I need some advice. My ten -year-old started going to the dentist. His first appointment went fine. But, his second appointment didn’t go so well. It turned out he had a cavity. They decided to do the filling right then and there, but he freaked out. They tried to calm him down, but they couldn’t. We’ve rescheduled for next week. In the meantime, I’m trying to figure out how to help him with his anxiety.
Mandy W. – Washington
It sounds like they’re not an office used to working with children. A dentist who is good with children would never just spring a procedure like that on a child. It’s one thing to go toward a child with a fluoride brush. It’s totally different when a giant needle is coming at them.
Generally, it’s better if you make no big deal about it, but because he was already scared a conversation about how simple it is may help. Also, let him bring some music and headphones to listen to and relax him throughout the appointment.
You know your son best, but depending on his personality you may explain why it’s important to get the filling done. He wants to avoid needing a more serious procedure like a root canal treatment or a tooth extraction. Those procedures are scarier.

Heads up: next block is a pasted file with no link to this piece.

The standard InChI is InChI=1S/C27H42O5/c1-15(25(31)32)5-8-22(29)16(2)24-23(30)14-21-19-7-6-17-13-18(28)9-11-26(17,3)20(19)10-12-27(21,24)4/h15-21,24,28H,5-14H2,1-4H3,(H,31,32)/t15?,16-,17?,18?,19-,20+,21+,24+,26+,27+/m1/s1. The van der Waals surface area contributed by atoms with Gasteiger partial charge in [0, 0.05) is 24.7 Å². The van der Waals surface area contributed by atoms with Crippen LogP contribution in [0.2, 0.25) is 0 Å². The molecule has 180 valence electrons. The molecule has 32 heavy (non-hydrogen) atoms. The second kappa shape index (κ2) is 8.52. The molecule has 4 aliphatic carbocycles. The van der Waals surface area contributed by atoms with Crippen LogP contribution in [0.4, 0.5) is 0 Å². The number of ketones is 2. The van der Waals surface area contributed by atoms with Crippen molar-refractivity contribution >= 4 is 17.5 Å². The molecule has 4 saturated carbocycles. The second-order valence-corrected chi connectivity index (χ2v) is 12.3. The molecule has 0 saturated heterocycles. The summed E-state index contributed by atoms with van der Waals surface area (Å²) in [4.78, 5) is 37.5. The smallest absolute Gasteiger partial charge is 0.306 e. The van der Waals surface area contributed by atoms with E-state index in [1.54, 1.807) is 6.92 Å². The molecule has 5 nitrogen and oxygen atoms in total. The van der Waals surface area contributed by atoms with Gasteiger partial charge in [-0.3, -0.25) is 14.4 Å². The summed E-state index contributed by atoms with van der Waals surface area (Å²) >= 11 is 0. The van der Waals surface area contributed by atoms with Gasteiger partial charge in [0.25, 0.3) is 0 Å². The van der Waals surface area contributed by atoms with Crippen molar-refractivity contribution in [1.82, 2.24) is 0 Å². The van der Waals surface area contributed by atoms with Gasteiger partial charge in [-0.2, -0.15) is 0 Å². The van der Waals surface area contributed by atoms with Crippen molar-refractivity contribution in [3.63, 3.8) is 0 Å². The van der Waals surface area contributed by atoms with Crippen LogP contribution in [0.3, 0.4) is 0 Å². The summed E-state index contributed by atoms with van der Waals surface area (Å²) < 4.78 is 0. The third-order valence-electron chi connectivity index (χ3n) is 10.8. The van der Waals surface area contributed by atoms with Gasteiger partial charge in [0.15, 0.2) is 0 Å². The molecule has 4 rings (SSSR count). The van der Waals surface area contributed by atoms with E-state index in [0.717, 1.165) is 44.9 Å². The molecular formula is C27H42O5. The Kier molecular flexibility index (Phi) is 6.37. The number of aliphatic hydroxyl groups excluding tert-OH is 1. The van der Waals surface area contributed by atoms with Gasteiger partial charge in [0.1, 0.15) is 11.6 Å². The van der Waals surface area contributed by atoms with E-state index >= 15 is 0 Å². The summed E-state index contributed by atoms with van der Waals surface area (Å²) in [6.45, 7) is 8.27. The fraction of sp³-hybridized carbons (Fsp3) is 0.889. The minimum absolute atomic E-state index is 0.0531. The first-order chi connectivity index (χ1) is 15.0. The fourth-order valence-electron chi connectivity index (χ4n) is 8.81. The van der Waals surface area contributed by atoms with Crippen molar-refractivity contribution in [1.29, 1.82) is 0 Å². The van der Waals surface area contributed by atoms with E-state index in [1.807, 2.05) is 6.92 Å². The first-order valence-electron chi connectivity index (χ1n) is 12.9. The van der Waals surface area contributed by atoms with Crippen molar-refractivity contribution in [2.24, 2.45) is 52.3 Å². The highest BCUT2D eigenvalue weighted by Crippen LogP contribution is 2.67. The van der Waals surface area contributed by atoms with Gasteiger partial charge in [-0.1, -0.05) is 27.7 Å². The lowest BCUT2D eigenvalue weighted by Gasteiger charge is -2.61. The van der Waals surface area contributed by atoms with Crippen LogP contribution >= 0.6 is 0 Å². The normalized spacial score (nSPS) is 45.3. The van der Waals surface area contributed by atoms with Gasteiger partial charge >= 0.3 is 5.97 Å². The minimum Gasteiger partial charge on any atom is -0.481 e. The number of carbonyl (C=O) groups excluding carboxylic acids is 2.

Also, let him know that being brave doesn’t mean you’re not afraid of something. It means you do something even though you’re afraid. That’s exactly what soldiers do all the time.
As a last resort, you could take him to a pediatric dentist who does sedation. That will enable him to essentially sleep through the procedure. It’s very safe, but you’ll want to go to someone with experience with working with both sedation and children.
It’s generally better if you first take your children to the dentist much younger than ten. When you wait until they’re older, they’re more likely to need an invasive procedure. This way their first experiences are positive ones.
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